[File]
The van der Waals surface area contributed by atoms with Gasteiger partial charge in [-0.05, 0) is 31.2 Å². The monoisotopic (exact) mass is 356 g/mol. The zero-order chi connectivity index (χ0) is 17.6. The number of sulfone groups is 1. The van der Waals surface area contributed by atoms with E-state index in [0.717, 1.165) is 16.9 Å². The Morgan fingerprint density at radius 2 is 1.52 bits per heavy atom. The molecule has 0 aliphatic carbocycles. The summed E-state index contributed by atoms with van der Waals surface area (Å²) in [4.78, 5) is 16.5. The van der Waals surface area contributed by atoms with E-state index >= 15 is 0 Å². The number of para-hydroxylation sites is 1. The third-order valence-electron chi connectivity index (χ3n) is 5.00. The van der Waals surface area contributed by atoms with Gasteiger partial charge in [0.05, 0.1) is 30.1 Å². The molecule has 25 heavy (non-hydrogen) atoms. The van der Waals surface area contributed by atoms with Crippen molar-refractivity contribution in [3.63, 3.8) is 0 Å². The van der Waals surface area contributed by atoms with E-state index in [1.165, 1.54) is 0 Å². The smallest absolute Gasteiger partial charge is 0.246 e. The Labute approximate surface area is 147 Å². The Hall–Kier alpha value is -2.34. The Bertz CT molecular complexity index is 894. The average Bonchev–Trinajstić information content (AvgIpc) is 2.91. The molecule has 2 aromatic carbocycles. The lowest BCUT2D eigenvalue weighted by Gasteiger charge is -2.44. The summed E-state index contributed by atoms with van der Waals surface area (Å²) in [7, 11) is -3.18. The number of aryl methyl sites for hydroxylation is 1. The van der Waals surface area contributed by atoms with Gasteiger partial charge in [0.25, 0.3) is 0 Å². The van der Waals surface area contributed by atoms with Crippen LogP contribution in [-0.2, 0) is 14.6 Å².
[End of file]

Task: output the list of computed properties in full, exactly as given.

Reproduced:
The van der Waals surface area contributed by atoms with Gasteiger partial charge in [-0.05, 0) is 31.2 Å². The monoisotopic (exact) mass is 356 g/mol. The zero-order chi connectivity index (χ0) is 17.6. The number of sulfone groups is 1. The van der Waals surface area contributed by atoms with E-state index in [0.717, 1.165) is 16.9 Å². The Morgan fingerprint density at radius 2 is 1.52 bits per heavy atom. The molecule has 0 aliphatic carbocycles. The summed E-state index contributed by atoms with van der Waals surface area (Å²) in [4.78, 5) is 16.5. The van der Waals surface area contributed by atoms with E-state index >= 15 is 0 Å². The number of para-hydroxylation sites is 1. The third-order valence-electron chi connectivity index (χ3n) is 5.00. The van der Waals surface area contributed by atoms with Gasteiger partial charge in [0.05, 0.1) is 30.1 Å². The molecule has 25 heavy (non-hydrogen) atoms. The van der Waals surface area contributed by atoms with Crippen molar-refractivity contribution in [3.63, 3.8) is 0 Å². The van der Waals surface area contributed by atoms with E-state index in [1.165, 1.54) is 0 Å². The smallest absolute Gasteiger partial charge is 0.246 e. The Labute approximate surface area is 147 Å². The Hall–Kier alpha value is -2.34. The Bertz CT molecular complexity index is 894. The average Bonchev–Trinajstić information content (AvgIpc) is 2.91. The molecule has 2 aromatic carbocycles. The lowest BCUT2D eigenvalue weighted by Gasteiger charge is -2.44. The summed E-state index contributed by atoms with van der Waals surface area (Å²) in [7, 11) is -3.18. The number of aryl methyl sites for hydroxylation is 1. The van der Waals surface area contributed by atoms with Gasteiger partial charge in [0.25, 0.3) is 0 Å². The van der Waals surface area contributed by atoms with Crippen LogP contribution in [-0.2, 0) is 14.6 Å².